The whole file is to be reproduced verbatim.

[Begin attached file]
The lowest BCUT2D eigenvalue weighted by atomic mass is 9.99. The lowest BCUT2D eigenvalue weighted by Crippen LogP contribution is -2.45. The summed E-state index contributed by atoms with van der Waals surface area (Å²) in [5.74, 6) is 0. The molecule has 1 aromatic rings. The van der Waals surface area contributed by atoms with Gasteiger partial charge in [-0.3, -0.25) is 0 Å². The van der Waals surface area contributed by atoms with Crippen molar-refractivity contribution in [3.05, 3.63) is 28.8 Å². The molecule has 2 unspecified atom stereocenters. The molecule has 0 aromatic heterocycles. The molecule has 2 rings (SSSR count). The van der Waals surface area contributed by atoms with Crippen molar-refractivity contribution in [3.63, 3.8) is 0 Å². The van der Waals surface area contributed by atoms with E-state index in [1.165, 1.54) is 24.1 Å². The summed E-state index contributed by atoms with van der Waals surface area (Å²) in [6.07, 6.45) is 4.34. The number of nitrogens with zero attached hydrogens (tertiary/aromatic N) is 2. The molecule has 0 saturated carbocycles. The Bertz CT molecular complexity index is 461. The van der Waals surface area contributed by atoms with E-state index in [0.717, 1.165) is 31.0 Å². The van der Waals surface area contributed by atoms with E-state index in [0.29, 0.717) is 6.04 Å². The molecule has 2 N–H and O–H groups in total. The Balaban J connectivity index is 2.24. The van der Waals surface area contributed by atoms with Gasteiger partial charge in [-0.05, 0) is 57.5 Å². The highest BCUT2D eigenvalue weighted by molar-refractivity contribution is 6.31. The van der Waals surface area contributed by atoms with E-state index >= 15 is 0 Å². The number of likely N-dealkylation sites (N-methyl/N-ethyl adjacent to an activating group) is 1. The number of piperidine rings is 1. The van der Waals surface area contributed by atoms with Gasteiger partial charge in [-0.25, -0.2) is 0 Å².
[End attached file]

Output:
The lowest BCUT2D eigenvalue weighted by atomic mass is 9.99. The lowest BCUT2D eigenvalue weighted by Crippen LogP contribution is -2.45. The summed E-state index contributed by atoms with van der Waals surface area (Å²) in [5.74, 6) is 0. The molecule has 1 aromatic rings. The van der Waals surface area contributed by atoms with Gasteiger partial charge in [-0.3, -0.25) is 0 Å². The van der Waals surface area contributed by atoms with Crippen molar-refractivity contribution in [3.05, 3.63) is 28.8 Å². The molecule has 2 unspecified atom stereocenters. The molecule has 0 aromatic heterocycles. The molecule has 2 rings (SSSR count). The van der Waals surface area contributed by atoms with Crippen molar-refractivity contribution in [3.63, 3.8) is 0 Å². The van der Waals surface area contributed by atoms with E-state index in [1.165, 1.54) is 24.1 Å². The summed E-state index contributed by atoms with van der Waals surface area (Å²) in [6.07, 6.45) is 4.34. The number of nitrogens with zero attached hydrogens (tertiary/aromatic N) is 2. The molecule has 0 saturated carbocycles. The Bertz CT molecular complexity index is 461. The van der Waals surface area contributed by atoms with E-state index in [0.717, 1.165) is 31.0 Å². The van der Waals surface area contributed by atoms with E-state index in [0.29, 0.717) is 6.04 Å². The molecule has 2 N–H and O–H groups in total. The Balaban J connectivity index is 2.24. The van der Waals surface area contributed by atoms with Gasteiger partial charge in [-0.05, 0) is 57.5 Å². The highest BCUT2D eigenvalue weighted by molar-refractivity contribution is 6.31. The van der Waals surface area contributed by atoms with E-state index >= 15 is 0 Å². The number of likely N-dealkylation sites (N-methyl/N-ethyl adjacent to an activating group) is 1. The number of piperidine rings is 1. The van der Waals surface area contributed by atoms with Gasteiger partial charge in [-0.25, -0.2) is 0 Å².